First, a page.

The work (particularly in the Ethiopic version containing such details) is plainly on the trajectory towards docetism, and perhaps itself appropriately viewed as docetic. And so is best situated in the period in which docetism arose, which fits with mainstream scholarship on the date of this form of the work.
Mythicism could be viewed as an attempt to claim that docetism was the original form of Christianity, but on the one hand its case for that is not at all compelling, and on the other hand, even works such as this one have the descending Redeemer take on the appearance of the spheres entered, and so in the forms in which we have it that include Christian components at all, the Savior appears in the human realm in human form. The Ascension of Isaiah therefore does not support Doherty’s claim for a crucifixion that takes place in a celestial realm. (And the same obviously applies to docetism in general, which posits an entity appearing in human history who seemed human to observers but really wasn’t, not the purely celestial entity that is part of Doherty’s mythical account of Christian origins.)
We see this in the relevant manuscripts of Ascension of Isaiah, where it says, “And after this the adversary envied Him and roused the children of Israel against Him, not knowing who He was, and they delivered Him to the king, and crucified Him, and He descended to the angel (of Sheol).”
And so, even if Doherty’s case for the primacy of the Ascension of Isaiah were to be found persuasive by someone, the text simply does not support his claims about the work’s view of the descending savior or about the character of early Christian belief. Like all other evidence, Doherty only cites the text selectively, and as usual he shows no sign of having familiarized himself with scholarship on this work, much less of having interacted with that scholarship in the necessary detail so as to draw persuasive conclusions and answer possible objections.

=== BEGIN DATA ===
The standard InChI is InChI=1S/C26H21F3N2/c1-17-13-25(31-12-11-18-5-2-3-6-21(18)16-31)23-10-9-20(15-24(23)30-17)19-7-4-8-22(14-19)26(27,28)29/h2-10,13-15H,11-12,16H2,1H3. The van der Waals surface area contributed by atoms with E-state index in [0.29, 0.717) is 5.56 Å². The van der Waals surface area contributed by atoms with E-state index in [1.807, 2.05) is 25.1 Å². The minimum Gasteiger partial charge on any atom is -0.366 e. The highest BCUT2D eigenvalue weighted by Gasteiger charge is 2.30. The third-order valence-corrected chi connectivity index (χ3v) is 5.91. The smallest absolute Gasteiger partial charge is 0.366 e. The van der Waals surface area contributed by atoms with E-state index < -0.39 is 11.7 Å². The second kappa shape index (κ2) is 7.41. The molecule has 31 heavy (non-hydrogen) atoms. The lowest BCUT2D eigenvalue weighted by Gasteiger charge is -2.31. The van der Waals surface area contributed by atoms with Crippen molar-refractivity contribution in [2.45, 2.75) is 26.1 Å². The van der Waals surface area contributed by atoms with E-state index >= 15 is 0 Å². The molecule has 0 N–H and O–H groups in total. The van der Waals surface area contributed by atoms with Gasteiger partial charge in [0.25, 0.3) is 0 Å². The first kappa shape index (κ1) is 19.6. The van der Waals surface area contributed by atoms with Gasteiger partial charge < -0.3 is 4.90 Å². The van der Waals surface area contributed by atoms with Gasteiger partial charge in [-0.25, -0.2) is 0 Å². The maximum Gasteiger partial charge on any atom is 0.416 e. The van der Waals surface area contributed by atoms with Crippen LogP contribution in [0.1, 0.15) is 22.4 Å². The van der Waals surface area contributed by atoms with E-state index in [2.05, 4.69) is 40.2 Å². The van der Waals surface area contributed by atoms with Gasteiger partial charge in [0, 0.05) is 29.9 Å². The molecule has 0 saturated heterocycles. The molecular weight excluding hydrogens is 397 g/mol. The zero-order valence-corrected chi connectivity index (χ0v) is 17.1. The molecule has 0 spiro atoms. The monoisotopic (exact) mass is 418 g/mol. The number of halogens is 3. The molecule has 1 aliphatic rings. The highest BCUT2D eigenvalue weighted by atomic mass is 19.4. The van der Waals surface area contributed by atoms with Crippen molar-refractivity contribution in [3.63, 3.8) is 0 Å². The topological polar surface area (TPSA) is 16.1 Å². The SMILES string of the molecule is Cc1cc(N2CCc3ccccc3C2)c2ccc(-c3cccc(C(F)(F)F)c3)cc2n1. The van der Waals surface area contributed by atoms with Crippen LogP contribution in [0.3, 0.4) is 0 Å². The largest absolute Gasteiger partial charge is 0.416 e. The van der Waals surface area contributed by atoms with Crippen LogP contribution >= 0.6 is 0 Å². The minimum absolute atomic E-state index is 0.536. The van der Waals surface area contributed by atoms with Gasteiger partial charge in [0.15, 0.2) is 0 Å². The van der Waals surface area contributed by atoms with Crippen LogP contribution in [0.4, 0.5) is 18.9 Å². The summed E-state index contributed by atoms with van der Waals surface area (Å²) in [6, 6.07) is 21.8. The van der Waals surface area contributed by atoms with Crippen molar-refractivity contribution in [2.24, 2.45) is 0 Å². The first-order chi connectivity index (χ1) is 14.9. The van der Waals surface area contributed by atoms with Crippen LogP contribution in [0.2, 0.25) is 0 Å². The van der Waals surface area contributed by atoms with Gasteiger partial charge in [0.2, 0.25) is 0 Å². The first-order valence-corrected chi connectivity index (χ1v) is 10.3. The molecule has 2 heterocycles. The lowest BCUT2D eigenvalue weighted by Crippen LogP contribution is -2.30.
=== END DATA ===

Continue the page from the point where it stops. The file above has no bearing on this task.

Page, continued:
Towards the end of the chapter, Doherty once again uses the term “midrash” incorrectly, and while he and some of his defenders have tried to distract attention from this, it is crucially important. Doherty uses midrash not as the Jewish tradition does but as John Shelby Spong does, which seems in turn to be based on the manner that Barbara Thiering used the more specific term pesher. They all claim that people not only interpreted already-existing sacred texts in a manner that resembles their allegorical decoding, but composed texts of their own that were supposed to be interpreted in the same way. Doherty makes claims similar to the bogus ones made by Thiering, albeit ironically to make the opposite point to the one she does. But the effect is the same in one important respect: both claim that early Christians wrote things about Jesus or the early church that were not supposed to be taken literally, but later mistakenly were. And so far from being a mere problem of misused terminology, Doherty’s misuse of the term midrash is a sign of a crucial and fundamental flaw in his case. He is treating the Gospels as examples of a genre that did not exist, and turning them into allegories for the same reason that Christian preachers have so often done so: to make them say something that they do not.
APPENDIX: Online resources related to the Ascension of Isaiah: